Newspaper Page Text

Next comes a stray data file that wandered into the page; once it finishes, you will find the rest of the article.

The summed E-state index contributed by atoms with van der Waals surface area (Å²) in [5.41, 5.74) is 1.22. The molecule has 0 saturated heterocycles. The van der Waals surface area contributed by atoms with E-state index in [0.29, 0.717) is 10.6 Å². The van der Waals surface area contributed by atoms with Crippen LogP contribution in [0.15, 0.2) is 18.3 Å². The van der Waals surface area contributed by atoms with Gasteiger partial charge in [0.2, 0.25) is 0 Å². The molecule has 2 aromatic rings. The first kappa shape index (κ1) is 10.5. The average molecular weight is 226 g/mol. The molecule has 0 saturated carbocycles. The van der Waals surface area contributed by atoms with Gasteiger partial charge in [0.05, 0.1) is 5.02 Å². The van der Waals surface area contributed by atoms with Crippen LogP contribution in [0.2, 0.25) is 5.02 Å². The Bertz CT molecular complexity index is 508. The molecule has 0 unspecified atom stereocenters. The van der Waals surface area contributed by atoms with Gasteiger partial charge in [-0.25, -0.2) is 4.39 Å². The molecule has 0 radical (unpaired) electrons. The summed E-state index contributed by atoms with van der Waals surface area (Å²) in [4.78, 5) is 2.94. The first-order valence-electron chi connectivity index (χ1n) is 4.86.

CU. 8. Weather Bureau Forecast.) 1 Showers beginning tonight or tomor row; cooler tomorrow afternoon. Temperatures: Highest. 85. at 3:30 p.m. yesterday; lowest. 60. at 5:30 ajn. today. Full report on page 9. Closing N. Y. Markets, Pages 10 and 11 ■V- Q1 Oftß Entered a a second class matter 0.L,U00. post office. Washington. C. ACCESSION OF U. S. 'lO WORLD COURT TO BE CONSIDERED Council of League to Convoke Conference at Geneva , on September 7. CODIFICATION MEETING IN HOLLAND IN 1930 Bumania Submits Report Regard ing Prohibition of Poisonous Gases in War. » By the Associated Press. MADRID, June 12.—The Council of the League of Nations today decided to convoke a conference at Geneva on September 7 of all states adhering to the statutes of the Permanent Court of International Justice. At this conference amendments to the statutes and recommendations formu lated by the committees of jurists which j met some time ago will be examined. Among the most important matters for consideration are changes designed to permit the accession of the United States to the World Court. Plan Holland Conference. The Council also decided to call a conference during the Spring f Os 1930 on the codification of interna tional law. In addition to members of the League the following countries will be invited: Brazil. Costa Rica, Egypt. Ecuador, Danzig, Iceland, Mexico, Monaco. San Marino, Turkey, Russia and the United States. A report submitted by the Rumanian representative regarding ratification of the 1925 protocol for the prolrbition of the use of asphyxiating and poisonous gases in war stated that 13 countries .had ratified the protocol and that 9 \others had signified their intention to accede to it. The Council adopted a resolution for the protection of children throughout the world, stating: "With respect to assistance, the | foreign minor has? the same rights as the minor national, the interests of the minor always being the first consider ation.” Asks Juvenile Court Report. The council asked all nations, includ ing non-members, to forward reports concerning juvenile courts. The question of establishing a special wireless station for the league was re ferred for further inquiry. The council adopted a resolution to request the governments to consider favorable sug gestions of the press experts’ confer ence relating to telegraphic communica tion and equality of treatment for na tional and international journalists, to the reduction of rates, the issuance of universal identity cards and improve ment in the distribution of newspapers. The British delegate then presented a report calling for general international action in the traffic in women and chil dren and obscene publications. Announcement was made that an agreement had been reached between Germany and Poland relating to the application of the minorities convention to entries in minority schools. Mutual congratulations were exchanged on the agreement. NANKING PREPARING • TO FIGHT WAR LORD Central China Forces Plan to Rout Marshal Feng—Hunan Reds Spreading Terror. Br the Associated Press. SHANGHAI. June 12 —Courier dis- j patches from Hankow today said that the Nanking central government was J furthering its preparations for the antic ipated campaign against Marshal Feng Yuhslang, Central China war lord. A atrict censorship at Nanking of all dis patches containing military comment i prevented practically any real news j of the situation reaching here, except by courier. Feng was said to have withdrawn to the northwest corner of Honan Prov ince, with the Nanking troops moving [ northward from Hankow. Garrisons left in Hunan for the suppression of banditry have been withdrawn for the campaign. As a result of this move the Hunanese Reds were said to have resorted to terrorism and to be pillaging the un garrisoned cities. Reds from Hunan crossed once into Hupeh and attacked Tayler, 25 miles southeast of Hankow for five days looting and burning, and massacring thousands. The Hankow authorities dispatched a small force to restore order. IRISH OFFICER KILLED IN EXPLOSION OF MINE Two Othesa Inscestigating Reports of Ammunition Dump Are In jured in Blast. Br the Associated Press. DUBLIN, Irish Free State, June 12. , Police Inspection Officer O’Sullivan was killed today by the explosion of a mine at Kllrush, County Clare. He was in vestigating reports of an alleged arms and ammunition dump. Two other of ficers were badly Injured. O’Sullivan and two civil guard officers had gone to a spot near Kllrush on receipt of an anonymous letter giving the location of an alleged ammunition dump. When O’Sullivan started to dig. % terrific explosion occurred. JOFFRE AGING RAPIDLY. famous Old Soldier Complains of Being “Very Tired.” LOUVECIENNES. Seine-Et-Oise, Prance. June 12 04*).—Marshal Joffre complains of being “very tired” these days and blames the extreme heat. The marshal's aides say that it is nothing serious, but the famous old soldier, who is now 77, is aging rapidly. iJßadio Program—Page 22 Sinless Boast Puts Preacher in Prison When Rival Scoffs Curb Stone Congregation Follow Pair to Court After Police Intervene. By the Associated Press. GADSDEN, Ala., June 12. —Fighting words, and not the Gospel, drew a crowd, also the cops, for rival preachers here yesterday. Rev. O. Price of the Apostolic Church told a curbstone congregation that his past five years were sinless—absolutely spotless. A block down the same street Rev. A. B. Williams of the Seventh Day Church of God paused in his disserta tion on the Scriptures to scoff at his rival’s claim. They met. "Liars,” they charged, were exchanged. The police, then the courtroom with erstwhile congregations now gleeful courtroom spectators. "Five dollars each,” said the judge. "I’m not guilty and I’ll appeal,” said Rev. Mr. Price, but he failed to post *IOO ball and they marched him off to jail. M’DONA[DAWAITS ARRIVAL OF DAWES British Premier Expects to Start Trip to America at End of July. By the Associated Press. LONDON, June 12. —Progress in the formalities which must be observed be fore Prime Minister Ramsay MacDonald can visit America to confer with Presi dent Hoover today awaited arrival Friday of the new American Ambassa dor, Charles G. Dawes. It was known on the highest authority, however, that the premier was making his plans to leave for America as soon as Parliament has risen at the end of July. Departure at ihat time would leave Mr. MacDonald free for his projected visit in Septem ber to the League of Nations Assembly at Geneva. “I cannot make a statement of any kind at present,” he said as he was leaving for hLs old Scottish home at Lossiemouth for a short rest before convening of Parliament. June 25. His daughter, Ishbel, who will be his hostess at No. 10 Downing street, or wherever he finally decides to make his home, was with him. State Council Is Changed. With the arrival of Ambassador Dawes, it was thought, the premier would communicate his desire to visit America to him. and the invitation to do so would follow as a matter of course. A brief notice in the London Gazette mentioned a change in the composition of the council of state, w'hich has at tended to certain crown business dur ing King George s illness. Mr. MacDonald has replaced Stanley Baldwin, and Sir John Sankey has succeeded Lord Hailsham, whom he re placed as lord chancellor. The other councilors of state are the same. Queen Marv, the Prince of Wales, the Duke of York and the Archlbishop of Can terbury. London Praises Move. The idea of Premier MacDonald’s visit to the United States has been accepted in London with nothing but praise, and on the part of the Con servative press with something of jeal ousy. These newspapers are now anx ious to inform the world that former Premier Stanley Baldwin had accepted such an offer shortly before he resigned from office. Nothing was heard in London of this intention until the idea that Premier MacDonald would go was broached. A good understanding with the United States would be of the first im portance to the Labor administration. HOMEFOLK HONOR PREMIER. Woman Constituents Tow MacDonald’* Car With Ropes From Station. ELGIN, Scotland, June 12 14*).— Ramsay MacDonald, Great Britain s new Labor prime minister, was given an en thusiastic welcome on his arrival here today. So eager were his woman constituents to do him honor that they attached ropes to the premier’s car and pulled it from the Lossiemouth railway station to the MacDonald home. The premier and his daughter Ishbel, who will be his official hostess, found the hillocks of their Lossiemouth home gayly decorated with bunting in their honor. OFFICIAL WASHINGTON STIRRED. MacDonald Would Be Welcome on Visit for Conference With Hoover. By the Associated Press. Official and diplomatic Washington has not been so stirred since the Wash ington arms conference over the pros pect of an international event as it was today over the possible visit of British Prime Minister MacDonald to the United States. Indications that Prime Minister Mac- Donald would be welcomed if he should come to Washington for a conference with President Hoover have been voiced in high administration and legislative circles. While there appeared at first to be a feeling of uncertainty, since no official confirmation of the' reported proposed trip had been received from London, Increasingly favorable reports from London that the visit was a cer talnty today caused doubt to be (Continued on Page 2, Column 6.) New Jaw Bone and Chin Given to Last Canadian War Soldier to Come Home By the Associated Press. LONDON, June 12.— MaJ. James Oil lies, the lest member of the Canadian Expeditionary Force‘to return to Can ada after the World War. was on his way home today, more than 10 years after the armistice. MaJ. Gillies, who came to the front from Regina, Saskatchewan, in 1914, left yesterday aboard the Galgaric equipped with a new Jaw. His own paw was shot away in October, 1918, in the fighting aroun-1 Cambrai. Th* mivgi' ol cJrOl of hi*- fomntv npmf L %\\t %UVL\m V v J V WITH SUNDAY MORNING EDITION WASHINGTON, D. C., WEDNESDAY JUNE 12, 1929-THIRTY-EIGHT PAGES. * 1 ADDED AGENTS SENT TO DETROIT FOR LIQUOR DRIVE Mobilization of Forces First Step in Lowman Plan Along Border. i ■ U. S. AND LOCAL OFFICERS PROBE YOUTH’S SHOOTING Patrol Inspector Released After Making Statement of Gun- Play Incident. By the Associated Press. DETROIT, June 12. —Archibald Eugster, 21, shot by Jonah Cox, a customs border patrol inspector, early Tuesday, died shortly before noon today. Cox declared today in a state ment to investigators that two of the youth’s companions were mem bers of a rum runner's boat he was guarding. By the Associated Press, DETROIT, Mich., June 12.—Two hundred additional agents reinforced prohibition *ffind customs forces in the Detroit area today. The agents were transferred from posts in every part of the United States. More than 50 of the number arrived yesterday and took up their posts with the customs border patrol and prohibi tion forces. Officials have declined to reveal the exact number of agents to be mobilized here. Reinforcement of the dry agencies is the first step in the Government's an nounced program to stem the tide of smuggled liquor from Canada. Decision to augment both land and water forces was announced in Washington last week. Details of the program were mapped out Monday at a conference here between Seymour Lowman, Assist ant Secretary of the Treasury; Dr. James M. Doran, national prohibition commissioner, and other authorities re sponsible for prohibition enforcement in the Detroit area. Investigate Shooting. Shooting of a 21-year-old youth early yesterday by Jonah Cox, customs bor der patrol inspector, while the latter was guarding a seized smuggler's speed boat, was the subject of Federal and local investigations today. The vouth, Archibald Eugster, was critically wounded. Gregory H. Frederick. assistant United States district attorney, is at tempting to determine whether the in spector was justified in firing several shots at Eugster and his companions. The youths claimed they were on a fish ing trip in a motor boat when they stopped to investigate shots along the shore of the River Rouge. Agent Released. According to their story, a man who wore customs officer's insignia shot and then challenged afterward. Cox de clares he already had ordered some men away from the boat he was guarding and believed he saw them returning. He said he challenged them and fired only when they disregarded his orders to halt. Cox was released after making a statement. With Eugster were Raymond Malicki, 21; Joseph Lakatos. 20, and Frank Cooper. Van H. Ring, assistant prosecutor, is conducting an investigation for the prosecuting attorney’s office. STATE WOULD TRY AGENT. INTERNATIONAL FALLS. Minn.. June 12 (4*). —The State of Minnesota indicated today through David Hurl burt. Koochiching County' attorney, it would resist efforts of the Federal Gov ernment to take from its hands the case of E. J. White, border patrolman, who killed Henry Virkula. White is held on a charge of second degree manslaughter, while a many sided investigation is under way by State and Federal authorities. Three reports were before authorities today, one holding the shooting of the Big Falls confectioner justified, another saying the killing was "unwarranted” and a third characterizing it as a "cul pably negligent act.” • "In most of these cases the Federal authorities succeed in taking the juris diction from the State court,” Hurlburt. said. "We will resist all such efforts in this case and fight it to the last. "If the court at the preliminary hear ing set for Monday holds that there is probable cause to bring him to trial the case will come up during the October term of the District Court. "I shall ask a grand Jury investiga tion at the proper time because White can only be tried under a grand jury indictment.” Hurlburt said he was satisfied the evidence in the case shows culpable negligence on the part of the customs patrolman. “This case is not only a case against a customs patrolman who did not use his head and acted without any kind of justification." he continued, “it is against an intolerable system employed by these men in the enforcement of prohibition. The anger of the people of this community is directed against the system rather than against an In dividual. They do not want to be sub jected to possible assassination when they travel on their own roads. “They will insist that this system, through the case of the State against White, be put on trial in our own courts ” Border patrolmen, in a report to the customs office at Duluth, held that White was justified when he opened fire on Vlrkula’s car as the latter drove along the highway with his wile and two children. Henry A. Roberts, special agent for the Treasury Department, reported his belief that the shooting was "wholly unjustified and unwarranted." and County Attorney Hurlburt called It a "culpably negligent act." sake, MaJ. H. D. Gillies, was chiefly responsible for his recovery. Forty-four operations were performed. "These wonderful surgeons have given me a new Jaw bone," he said be fore his departure. "Everything is new, for nothing was left below my lip. i am grateful from the bottom of my heart. "My new chin, however, grafted from other parts of my body, is very sensi tive to cold and I shall not be able to go through a Winter in Canada. I therefore shall return to England In six months’ time.” THOSE PAINFUL TARIFF REVISION BOILS! AHRENBERG DELAYS GREENLAND FLIGHT Cooler Is Taken From Plane to Be Repaired as Three i | Attempts Fail. By the Associated Press. REYKJAVIK, Iceland, June 12.—The cooler was taken from the engine of the Swedish transatlantic airplane Sverige after her return from a trial flight this morning. Mechanics brought it ashore, saying that it was possible to repair the cooler j here and that they could finish the re- j pairs today. Capt. Albin Ahrenberg i was informed, however, that the weather i outlook toward Greenland was unfavor able. Postponement of the departure of the Swedish aviators on the third lap of their flight from Stockholm to New York until tomorrow was expected. The i cooler caused grrst trouble to the flyers | in their three attempts to get away to I Greenland yesterday. They said they had to adopt the expedient of pouring 1 coffee into the cooler when returning 1 from their last attempt. 'Capt. Ahrenberg made a trial 1 flight this morning testing repairs made I after his arrival here irom a forced landing at Skaptaros late Sunday. When the Swedish airmen took off. it was first thought they were headed for Greenland, but the flyers soon came back. Carries 18 Hours' Fuel. Capt. Ahrenberg had planned to start for Ivlgtut some time during the day. He will carry enough fuel for 18 hours, although the hop to Greenland should take only between 9 and 10 hours. Between 800 and 900 miles flying lay ahead of the Swedish airmen, most of it over ice and water, but part of it over ice and land. In the Denmark Strait, which lies between Iceland and Green land. there Is much Ice this season, which has been brought down from Cape Farewell. This, however, should not Impede Capt. Ahrenberg If he should have to alight on the water, since there is plenty of room between the big Icebergs. A landing on the inland Ice would be vastly more dangerous, with the prob ability that the pontoons would be splintered. F.xpecled to Follow Coast. It was uncertain here just what land ing facilities Ivigtut, afforded. Since Capt. Ahrenberg doubtless was quite aware of the danger to his machine in landing on the inland Ice, It was as sumed here he would follow the coast line. I Three attempts yesterday of Capt. I Ahrenberg and his two companions, to get their Junkers seaplane on its way to Greenland and America failed, the plane being forced each time to return 1 to the harbor here. • The last return was shortly after 6 | o’clock last evening, two hours after j Its third take-off during the day. A leaky gas line developed when only a short way out over the Denmark Strait, necessitating repairs which could not be made in the air. Landing, Capt. Ahrenberg took a mandolin and played popular Swedish tunes, his companions singing with j (Continued on Page 2, Column 6.j j PRESIDENT APPROVES COL. ENOCHS’RETIREMENT | Effective August 7 and Will Auto | matically Dispose of Court- Martial. 1 By the Associated Press. President Hoover, as Commander-in- ; Chief of the Army, today approved the retirement of Col. Berkeley Enochs, for-. mer chief of staff of the 2d Corps Area, against whom charges of insubordlna- ■ 1 tion and disrespect had been preferred, j Enochs was relieved of duty after j I charges were preferred by Maj. Gen.. Hanson E. Ely. commander of the 2d : Corps Area. The colonel then applied I for retirement, which was recommended | to the President by Secretary Good. I The retirement is effective August 7 i and will automatically dispose of the j court-marshal which was ordered j against Enoch* on the basis of Ely's; charge*. ______________________ j . 1 ! Bank Statements Washington clearing house, $5,277,- ' 555.65. * f Treasury balance, $86,005,870.53. , New York clearing house exchange, ' $1,280,000,000. New York clearing house balance, \ $158,000,000. ► [ .State News, Pages 6 and 7 ? OLSEN CONTINUES RACE. f Leaves for Japan in Around-the- World Contest. SEATTLE. Wash.. June 12 <&). — Charles Olsen of New York sails for Japan today in his race around the I world against Raffaele Malullarl, Bronx iceman. Olsen arrived here yesterday by airplane from Oakland. Calif. Maiullari started east from New York, May 22, and is in Japan. DOUSE DELIVERS RECESS ULTIMATUM Leaders Will Oppose All but Three-Day Vacations Un less Tariff Vote Is Set. / House leaders today delivered an ul timatum against any recess this Sum mer. except for periods of three days at a time, unless the Senate agrees to a j definite time for a vote in the Fall on the tariff bill. The House declaration threw the pro ' gram of the Senate Republican leaders I completely out of line and threatened i to keep both the Senate and the House I here throughout the Summer, while the | Senate finance committee toils away on s revision of the House tariff bill pre -1 paratory to Senate consideration of it. Senate leaders had abandoned plans for an all-Summer recess early this week after Senate Democrats decided against agreeing to a definite time to vote on the tariff bill. The Democrats, however, did give informal assurance that they would permit the tariff bill to be enaetpd before the regular session opens in December, and upon this Senate leaders were preparing to get away next week until August.. The decision of the House leadership, however, has upset this plan. Jones Voices Protest. Meanwhile vigorous opposition to a long recess was voiced on the floor of the Senate by Senator Jones, Re publican. of Washington, assistant floor leader, who declared it is the duty of Congress to dispose of the tariff bill without delay. "From a political standpoint,” Sen ator Jones said, "our Democratic friends mieht have this bill enacted into law just as close to the next election as possible. They might be pleased to have the people pass upon it before it has time 10 demonstrate its efficiency. I could not blame them for this, but I am not in favor of our co-operating with them in delaying it. Let us this bill before the Senate as soon as possible, and if there is any unneces sary delay the people will know where to put the blame. “I cannot refrain from commending the attitude of our Democratic friends toward the business of the Senate. In stead of being partisan and obstructive, it is patriotic and helpful. They had a conference yesterday morning. They are going to cause no unnecessary de lay. They want to see the business of the session done promptly.” Senator Jones said this attitude on the part of the minority would wipe out any thought of delay on the part, of the majority and "spur us to earnest, energetic and prompt consideration of the problem before us,” Cites Records. I Senator Jones cited some records to I show that it has not been the custom of i the Senate in the past to take long ! Summer recesses when tariff bills have 1 been pending. The Senator said there seems to be an effort on foot to con nect the President with various plans , for a recess. He referred to the report of a recess until September and a vote on the tariff bill in November. With regard to this proposal. Senator Jones declared: "I do not pretend to quote the Presi dent or to speak for him, but I assert | that such an arrangement has not been , assented to by him, is not agreeable to ! him, and on the contrary, is against | his desires, and if carried out, will be j done solely on the responsibility of Con ! gress. If the Presdent has assented to I any recess until September, in my judg i ment, such assent has been given on I conditions that have not been made j known by those seeking to arrange for this recess. I assert that in my judg- I ment the President has not assented ! to any recess and would not assent to j any recess that would put off a vote j on the tariff bill in the Senate beyond i September 1.” MRS. CAMERON WINS. j ! Shoots 78 at Chevy Chase Course to Win Trophy. Mrs. L. O. Cameron, shooting a re markable gross 78 for the Chevy Chase course, today defeated Mrs. Frank Keefer in the play for the silver coffee service presented by the former Siamese Minister. It must be won twice for possession. • Mrs. Keefer had a fine round of 89, but was unable to match Mrs. Camer on's unusual golf. Each player ha* a club handicap rating of 8. OIL CONSERVATION CODE STILL SOUGHT Conference, Weary From At tacks on Hoover Program, Resumes Study. By the Associated Press. COLORADO SPRINGS, Colo., June | 12.—The governors’ conference consid ering oil conservation, weary from two days of bombardment of President Hoo ver’s order barring oil prospectors from Government lands, today was divided into small groups, each trying to clear a trail to the ultimate object, an inter state compact which would control pro ' duction. Most important of the groups, the delegations from Texas, Oklahoma and California, gathered around the break fast table with Chairman Mark L. i Requa to enjoy tender lamb chops and ! at the same time try to mentally digest I the far tougher subject of just what j the big three of tha oil-producing States i can do toward bringing about a com | pact. Governors Seek Solution. Governors of four States also were conferring in an effort to bring back to a general meeting later in the day some program or policy to which the conference could pledge itself. The gov ernors were Emerson of Wyoming, Erickson of Montana, Adams of Colo rado and Reed of Kansas. In another part of town independent operators, who had presented their views on the compact as being un favorable unless it limited import of foreign crude, were discussing their next move and perfecting new organizations. Although the storm which the rep resentatives from the Rocky Mountain States raised against the Hoover order apparently had spent its force, there were still distant, but definite, rumblings which indicated that it might return. Several of the delegations were in ses sion today discussing the advisability of again trying to put the conference on record on the subject. Each effort had been stopped by Chairman Requa refusing to entertain a resolution con demning the order and another one died from a lark of momentum just before yesterday’s adjournment of the general meeting. Program Expected Eventually. The tapering down of the conference from the rough-and-tumble general sessions of the first two days into the small groups of today, was viewed by Chairman Requa and other dominant figures of the meeting as increasing the chances of adoption of a program which in two or three years may result in more orderly development of the Nation’s oil lands. Many of the big oil operators who at tended the general sessions left today for their homes, the trimming down of the conference to include only the offl claliy appointed representatives of the (Continued on Page 2, Column 1.) ■ - GUAM PAYS TRIBUTE TO RETIRING GOVERNOR School Children Strew Road With Flowers as Capt. and Mrs. Shapley Leaves for Pier. By the Associated Press. GUAM, June 12.—Capt. L. S. Shap ley was relieved yesterday by Comdr. W. W. Bradley as governor of Guam and commandant of the naval station here. The Guam militia and school children took part in the greatest ovation ever given a departing governor. The chil dren lined both sides of the road from Agana to Pitl, throwing flowers, waving flags and cheering as the governor and Mrs. Shapley left for the pier. Both were deeply affected by the farewell. \ Capt. Shapley had been governor of Guam since April 8, 1926. What Is the State of Uncle Sam’s Purse? You can find out by reading a series of articles on “The State of the Treasury” by Frederic J. Haskin which will begin tomorrow and continue daily in The Star until completed. Do Not Miss This Series t **From Press to Home Within the Hour ” The Star’s carrier system covers every city block and the regular edi tion is delivered to Washington homes as fast as the papers are printed. Yeiterday’s Circulation, 107,380 OP) Mean* Associated Press. DEBENTURE PLAN ! DEFEAT LOOMS AS HOUSE VOTE NEARS I Loss of Measure by Majority of 100 Is Forecast by Leader. BROOKHART TAKES RAP AT PRESIDENT’S ATTITUDE | Republicans Expect to Gsin Sup port of Democratic Con gressmen. BY G. GOULD LINCOLN. Defeat of the debenture clause in the farm bill loomed today as the Republic an leaders of the House laid plans for taking a vote on it tomorrow. The Republican leaders expect to gain as many Democratic votes against the debenture clause as they will lose Republican votes for it. Prediction was made today by a farm State Republic an leader that debenture would lose in the House by approximately a hun dred votes. If such is the case the insistence of the Senate on this amend ment to the farm bill is expected to end. Senator Brookhart of lowa. insurgent Republican, delivered a vitriolic attack upon President Hoover in the Senate today, because of Mr. Hoover’s opposi tion to the debenture. The lowa Sena tor took himself clear off the reserva tion and demanded the organization of a progressive party, if the debenture should be vetoed, with the candidates In the field for Congress and for President in 1932. Many Members Absent. The House adjourned almost imme diately after it assembled today. Not a few of its members are out of the city and hurry calls are being sent urging them to return for the vote tomorrow on the debenture. The House leaders have stood out against taking a direct vote on debenture in the past. They are waiving their scruples, how ever, in order to bring about final action on the farm bill. The defeat of the conference report in the Senate yesterday by a vote of 46 to 43 and the request of the Senate for a further conference on the farm bill, Including the debenture, has made Jt necessary (Continued on Page 6, Column 3.) GRAUSTEIN DENIES POWER FIRM LOANS Says Power Company Did Not Render Financial Aid in Buying Newspapers. By the Associated Press. The International Paper & Power Co. was declared by Archibald R. Graustein, its president, in a letter placed today in the record of the Federal Trade Com mission, to have rendered no financial assistance to the International Paper Co. in the latter concern’s investments in 13 newspapers in various sections of the country. The letter of Graustein, which was written June 1 in reply to a communi cation of Robert E. Healy, chief com mission counsel, was among a number of exhibits placed in the record at to day's session, before which no witnesses appeared. Another exhibit was % letter from C. G. Abbot, director of the Smithsonian Institution, in which he said only 15 of the 1,147 publications of the insti tution during the last 10 years “have been paid for by outside parties.” Dr. Ab bot's letter was in reply to testimony of S. S. Wyer of Columbus, Ohio, consult ing engineer, who had declared that most of the Smithsonian’s publications were financed by outside interests whom he described as "economic Santa Clauses.” Denies Power Financing. j In his letter to Healy, Graustein de ! dared "all our investments (news papers) have been made by Internation al Paper Co. or its affiliated companies.” The letter added “that the Internation al Paper & Power Co. has not assisted in their financing at all and has no interest in them other than through the International Paper Co.” A report from the National Electric Light Association which had been re quested by the commission in con nection with that organization’s pay ments to professors in colleges and universities throughout the United States also was inserted in the record as an exhibit. The names of 18 pro fessors were listed by the N. E. L. A. as having received varying sums either for expenses in attending meetings or as payments for research work on utilities problems. The exhibits listed the professors as: John T. Madden. New York University; C. O. Ruggles, Ohio State University; R. E. Heilman, and Richard T. Ely, both of Northwestern University; A. E. White, Michigan (University; A. E. Patton. Illinois University; C. F. Scott, Yale: T. J. Grayson, Pennsylvania Uni versity; C. A. Lory, Colorado Agricul tural College: Eloise Davison, A. i Marston and F. D. Paine, all of lowa i State College; A. A. Potter, Purdue; 1 (Continued on Page 2, Column 4.) j TWO CENTS.„ SENATE APPROVES FUND TO PURCHASE CIVIC CENTER SITE Resolution Carrying Appropri ation of $3,000,000 Sent to Hoover for Signature. HOUSE ACTION RATIFIED BY UNANIMOUS CONSENT District Surplus Is Made Available for Early Start on Munici pal Project. An early start on purchase of th area north of Pennsylvania avenue for the development of a municipal center to take care of the needs of the District government for office space was assured today when the Senate passed a resolution making $3,000,000 of the District’s surplus available for this purpose. The resolution has passed the House, and its approval by the Senate this afternoon sends it to the President for his signature. Blease Had Asked Delay. The Senate ratified the action of the House by unanimous consent, after Chairman Warren of the appropriations committee had explained that there was no longer any objection to its considera tion. When the resolution was first taken up last Saturday Senator Blease, Democrat, of South Carolina, asked that the question be delayed until Monday. When Senator Warren called it up to day Senator Blease made no objection. Senators King, Democrat, of Utah, and McKellar, Democrat, of Tennessee, asked Senator Warren several questions regarding the nature of the proposal. Senator Warren explained that this appropriation of $3,000,000 will be taken entirely from surplus revenues of the District Government already in the Treasury. The municipal center project calls for the acquisition of the squares bounded by Pennsylvania avenue, Louisiana avenue. Third and Sixth streets, in which to lay out a group of buildings to accommodate the several municipal agencies which are being forced to move from the south side of the Avenue to make way for the Federal Government’s building program. There also will be In the municipal center group a court building to take care of the Juvenile, Municipal and Police Courts, which are in need of better facilitiea. Harmonize With Federal Projects. It is proposed to design the munici pal center group along architectural lines that will harmonize with the Federal development south of Pennsyl vania avenue. The municipal buildings will be grouped on both sides of John Marshall place, which will be given special treatment in the landscape treatment of the surroundings. The enabling act for the municipal center project was passed by the last Congress, but that measure did not make any funds available. The pur pose of putting through this resolu tion was to hasten the beginning of negotiations to acquire the area. It has been pointed out that there is a possibility the District could use temporarily some of the buildings al ready existing in this area to take care of municipal agencies that have to move in the near future. BOTH SIDES DISCREET OVER MARK QUESTION German and Belgian Representa tives to Negotiate After Exchange of Views. By the Associated Press. BRUSSELS, June 12. —Great discre tion is being observed in Belgian and German quarters here regarding tomor row’s opening negotiations on the German mark settlement which were preceded by an exchange of diplomatic views. The Belgians have demanded 37 an nuities of 25,000,000 marks each (about $6,000,000 a year) as payment for the German marks left in Belgium after the war and which subsequently became worthless. In agreeing to sign the recent reparations settlement, the Bel gians made the stipulation that the settlement would not go into effect until the marks problem was finally arranged. It is believed here that immediate evacuation of the Rhineland is likely to be pressed by the German repre sentative, Dr. Ritter. The Belgians have declared that they will admit of no further reductions in their claims and consequently, it is thought Dr. Ritter may try to obtain economic concessions. FLOODS SWEEP RUMANIA. Sixteen Persons Drowned in Swi nesch District, Transylvania. BUCHAREST, Rumania. June 12 OP). —Sixteen persons were drowned in a torrent which swept over the Swinesch district of Transylvania during the night. Wide areas of farm lands were inun dated and thousands of cattle were j drowned, extensive property damage l being caused. I The frightened population fled to the , mountain sides to escape the risirv j waters. Torrents from swollen moun j tain streams continued and further los.- of life and. property damage was ex- I pected. TREASURER SHOT DOWN. Church Carnival Official Killed in Chicago by Gunmen. CHICAGO. June 12 UP).— Men in an automobile shot and killed Benjamin Pfluger, 30. treasurer of a church car nival, early today. Pfluger’s companion, Mrs. Mary Petty, escaped the revolver fire from the curtained car and ob tained the license number. The license had been issued to the Midwest Garage Owners’ Association, an organization which has been men tioned in previous Chicago shootings. Mrs. Petty said she hekrd a voice from the automobile say, “that’s him,” then the firing began.